New Amsterdam: The Island at the Center of the World Exhibit


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Another exhibit will mark the 400th anniversary of Henry Hudson’s arrival in New York harbor, this one running September 13, 2009 – January 3, 2010. This exhibit, however, is a once-in-a-lifetime event. Many, if not most, of the documents included in the exhibition have never been shown publicly in this country. Some have never been exhibited at all. At the close of the exhibition, most will be returned to archival storage and will not be seen again.

South Street Seaport Museum will be partnering with the Dutch National Archives to present a remarkable exhibition, New Amsterdam: The Island At The Center Of The World. It will contain extraordinary early maps, as well as the oldest documentary ‘evidence’ on the early history of the settlement New York; the period of Dutch New Amsterdam (1609-1664).

The exhibition is divided into three sections: The World, The Island and The Origins, each with a different focus.

The World will feature approximately 20 watercolors by 17′h century cartographer Johannes Vingboons, illustrating trading posts from around the world.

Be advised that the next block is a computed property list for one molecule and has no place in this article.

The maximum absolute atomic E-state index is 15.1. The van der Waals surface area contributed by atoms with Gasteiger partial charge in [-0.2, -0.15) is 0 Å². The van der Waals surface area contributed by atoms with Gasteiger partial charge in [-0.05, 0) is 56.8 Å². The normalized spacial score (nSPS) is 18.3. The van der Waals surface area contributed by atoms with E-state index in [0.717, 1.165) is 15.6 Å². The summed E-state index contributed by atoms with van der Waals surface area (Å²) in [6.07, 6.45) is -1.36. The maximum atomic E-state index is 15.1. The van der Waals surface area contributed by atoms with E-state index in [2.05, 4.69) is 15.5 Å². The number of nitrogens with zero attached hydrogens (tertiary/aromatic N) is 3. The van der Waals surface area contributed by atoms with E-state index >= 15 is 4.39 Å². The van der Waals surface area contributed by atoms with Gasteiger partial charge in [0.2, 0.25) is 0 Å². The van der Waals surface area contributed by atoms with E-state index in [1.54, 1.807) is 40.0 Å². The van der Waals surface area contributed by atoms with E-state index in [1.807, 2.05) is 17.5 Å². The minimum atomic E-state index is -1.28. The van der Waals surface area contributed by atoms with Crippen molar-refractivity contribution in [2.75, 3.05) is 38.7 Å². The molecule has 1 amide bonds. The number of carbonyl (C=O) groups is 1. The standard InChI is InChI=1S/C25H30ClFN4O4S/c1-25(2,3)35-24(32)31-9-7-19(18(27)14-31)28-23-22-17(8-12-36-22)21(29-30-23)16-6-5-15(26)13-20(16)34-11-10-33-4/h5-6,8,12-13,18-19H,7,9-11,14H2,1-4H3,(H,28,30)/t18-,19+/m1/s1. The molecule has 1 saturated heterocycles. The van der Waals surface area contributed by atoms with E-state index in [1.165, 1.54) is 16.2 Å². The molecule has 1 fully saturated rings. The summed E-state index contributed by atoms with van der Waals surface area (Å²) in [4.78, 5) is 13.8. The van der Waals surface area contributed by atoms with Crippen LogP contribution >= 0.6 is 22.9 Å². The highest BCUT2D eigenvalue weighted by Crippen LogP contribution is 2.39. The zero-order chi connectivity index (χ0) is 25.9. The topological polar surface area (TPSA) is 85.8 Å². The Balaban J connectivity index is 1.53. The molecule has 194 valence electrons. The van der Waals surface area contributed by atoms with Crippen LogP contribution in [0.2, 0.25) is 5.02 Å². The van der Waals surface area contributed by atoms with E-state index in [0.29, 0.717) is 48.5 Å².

The Island will contain extraordinary rare documents, maps and books about New Amsterdam, many of which have never before been exhibited in the United States. The centerpiece is the Schagen letter (1626), which is the oldest surviving evidence of the purchase of ‘manhattes’ from the Indians for goods worth 60 guilders. Many of the pieces belong to the National Archives of the Netherlands; other important loan items will come from the Royal Library in the Netherlands, the U.S. Library of Congress, the New York Historical Society and the Ostereichische National Bibliothek in Vienna.

The third section, The Origins, will include first-person stories of some of the Native Americans, the first foreign settlers from Santo Domingo, Brazilian Jews, pioneers from Europe and the first free Afro-American population.

The exhibition will be curated by Dutch historian and author Martine Gosselink and co curated by Russell Shorto. Ms. Gosselink curated the 2008 show At Home in the Golden Age: Masterpieces from the S0R Rusche collection at the Kunsthal in Rotterdam. She is also editor of the publication Iran and the Netherlands: Interwoven Through the Ages, to be published in September 2009.

On September 12, 2009 South Street Seaport Museum is having a reception for the opening of a new exhibition to commemorate the 400th anniversary of the founding of New Amsterdam by the Dutch. Prince Willem Alexander and Princess Maxima of the Netherlands will be attending the reception as well as other dignitaries from the Netherlands and the United States.

 

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  1. Pingback: Capitalizing On Our Dutch Heritage | The New York History Blog

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